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Rehabilitation for Speech Disorders

By

Salvador E. Portugal

, DO, New York University, Robert I. Grossman School of Medicine

Last full review/revision Aug 2021| Content last modified Aug 2021
Click here for the Professional Version

Rehabilitation Overview of Rehabilitation Rehabilitation services are needed by people who have lost the ability to function normally, often because of an injury, a stroke, an infection, a tumor, surgery, or a progressive disorder ... read more services are needed by people who have lost the ability to speak normally, often because of an injury, a stroke, an infection, a tumor, surgery, or a progressive disorder.

Aphasia

The goal of rehabilitation is to establish the most effective means of communication. For people with mild impairment, a speech therapist uses an approach that emphasizes ideas and thoughts rather than words. Pointing to an object or picture, gesturing, nodding, and relying on facial expressions are often sufficient for basic communication. For people with more severe impairment, a stimulation approach (frequently repeating words to the person) and a programmed stimulation approach (speaking words and presenting objects that can be touched and seen) help people regain some ability to use language. People with aphasia may use a letter or picture board to communicate.

Caregivers of a person with aphasia need to be very patient and to understand the person's frustration. Caregivers must also realize that the person is not mentally impaired and should not be spoken to in baby language, which is insulting. Instead, caregivers should speak normally and, if necessary, use gestures or point to objects.

Dysarthria

People cannot articulate words normally because part of the nervous system that controls muscles used in speech is damaged.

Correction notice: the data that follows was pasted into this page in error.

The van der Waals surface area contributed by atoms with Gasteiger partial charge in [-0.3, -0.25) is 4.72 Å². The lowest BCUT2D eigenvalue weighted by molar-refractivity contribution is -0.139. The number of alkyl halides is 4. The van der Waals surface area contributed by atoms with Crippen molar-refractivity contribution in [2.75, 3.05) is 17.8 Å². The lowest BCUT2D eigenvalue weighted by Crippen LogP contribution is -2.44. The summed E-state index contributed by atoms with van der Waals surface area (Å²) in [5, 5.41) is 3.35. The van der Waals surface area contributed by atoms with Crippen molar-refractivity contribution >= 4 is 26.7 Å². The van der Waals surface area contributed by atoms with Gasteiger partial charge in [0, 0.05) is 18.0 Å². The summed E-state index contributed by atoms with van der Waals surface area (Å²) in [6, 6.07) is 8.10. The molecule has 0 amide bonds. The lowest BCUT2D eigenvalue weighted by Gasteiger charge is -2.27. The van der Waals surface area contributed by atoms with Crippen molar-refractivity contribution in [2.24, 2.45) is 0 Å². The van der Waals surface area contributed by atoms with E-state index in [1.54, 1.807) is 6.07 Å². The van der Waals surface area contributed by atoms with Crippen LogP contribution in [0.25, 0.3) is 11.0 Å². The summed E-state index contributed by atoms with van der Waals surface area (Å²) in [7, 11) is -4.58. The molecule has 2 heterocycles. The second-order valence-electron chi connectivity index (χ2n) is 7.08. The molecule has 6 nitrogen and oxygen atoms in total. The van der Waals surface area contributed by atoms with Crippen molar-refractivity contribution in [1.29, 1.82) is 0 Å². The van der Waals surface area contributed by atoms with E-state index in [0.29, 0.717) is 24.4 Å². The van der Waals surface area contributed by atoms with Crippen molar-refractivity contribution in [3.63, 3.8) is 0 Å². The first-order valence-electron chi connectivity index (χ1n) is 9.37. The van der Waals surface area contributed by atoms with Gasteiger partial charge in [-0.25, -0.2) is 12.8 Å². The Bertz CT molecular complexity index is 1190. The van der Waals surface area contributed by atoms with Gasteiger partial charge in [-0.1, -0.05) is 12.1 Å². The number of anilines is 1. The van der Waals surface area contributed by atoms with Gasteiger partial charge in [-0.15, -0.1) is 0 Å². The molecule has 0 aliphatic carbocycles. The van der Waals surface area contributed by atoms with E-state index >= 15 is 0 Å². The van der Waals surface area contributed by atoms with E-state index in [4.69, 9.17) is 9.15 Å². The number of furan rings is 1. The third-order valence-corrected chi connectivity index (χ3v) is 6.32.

Rehabilitation goals depend on the cause of the dysarthria. If the cause is a stroke Overview of Stroke A stroke occurs when an artery to the brain becomes blocked or ruptures, resulting in death of an area of brain tissue due to loss of its blood supply (cerebral infarction) and symptoms that... read more , a head injury Overview of Head Injuries Head injuries that involve the brain are particularly concerning. Common causes of head injuries include falls, motor vehicle crashes, assaults, and mishaps during sports and recreational activities... read more , or brain surgery, the goal is to restore and preserve speech. If dysarthria is mild, repetition of words or sentences may enable people to relearn to use facial muscles and the tongue for correct pronunciation. If dysarthria is severe, people may be taught to use a letter or picture board or an electronic communication device with a keyboard and message display (print or screen).

If dysarthria is caused by a progressive disorder of the nervous system, such as amyotrophic lateral sclerosis (ALS or Lou Gehrig disease) or multiple sclerosis, the goal of therapy is to maintain speech function for as long as possible. People are taught exercises that increase control of the mouth, tongue, and lips and are taught to speak more slowly and use shorter phrases. Poor control of breathing muscles may force people to take a breath in the middle of a sentence. Planning punctuation in a sentence can help. Doing breathing exercises can also help, sometimes by breathing through handheld assistive devices, which help dislodge mucus in the airways.

Verbal apraxia

A therapist may have people practice making sound patterns over and over or teach them to use the natural melody and rhythm of common phrases. Every phrase has its own melody and rhythm depending on the mood of the speaker. For example, "Good morning! How are you?" has a particular melody and rhythm when the speaker is feeling cheerful than it does when the speaker is feeling unsociable. The therapist encourages people with verbal apraxia to exaggerate the natural melody and rhythm of phrases. As people progress, the exaggeration of melody and rhythm is gradually toned down.

If apraxia is severe, people may be taught to use a letter or picture board or a electronic communication device with a keyboard and message display (print or screen).

NOTE: This is the Consumer Version. DOCTORS: Click here for the Professional Version
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Controlling Health Care Costs
About one-third of health care costs accrue from care provided during the last year of life. One cost-control strategy is to encourage people to make their wishes known regarding end-of-life care. Which of the following is the term used for the instructions a person writes to make the person’s preferences for end-of-life care known?
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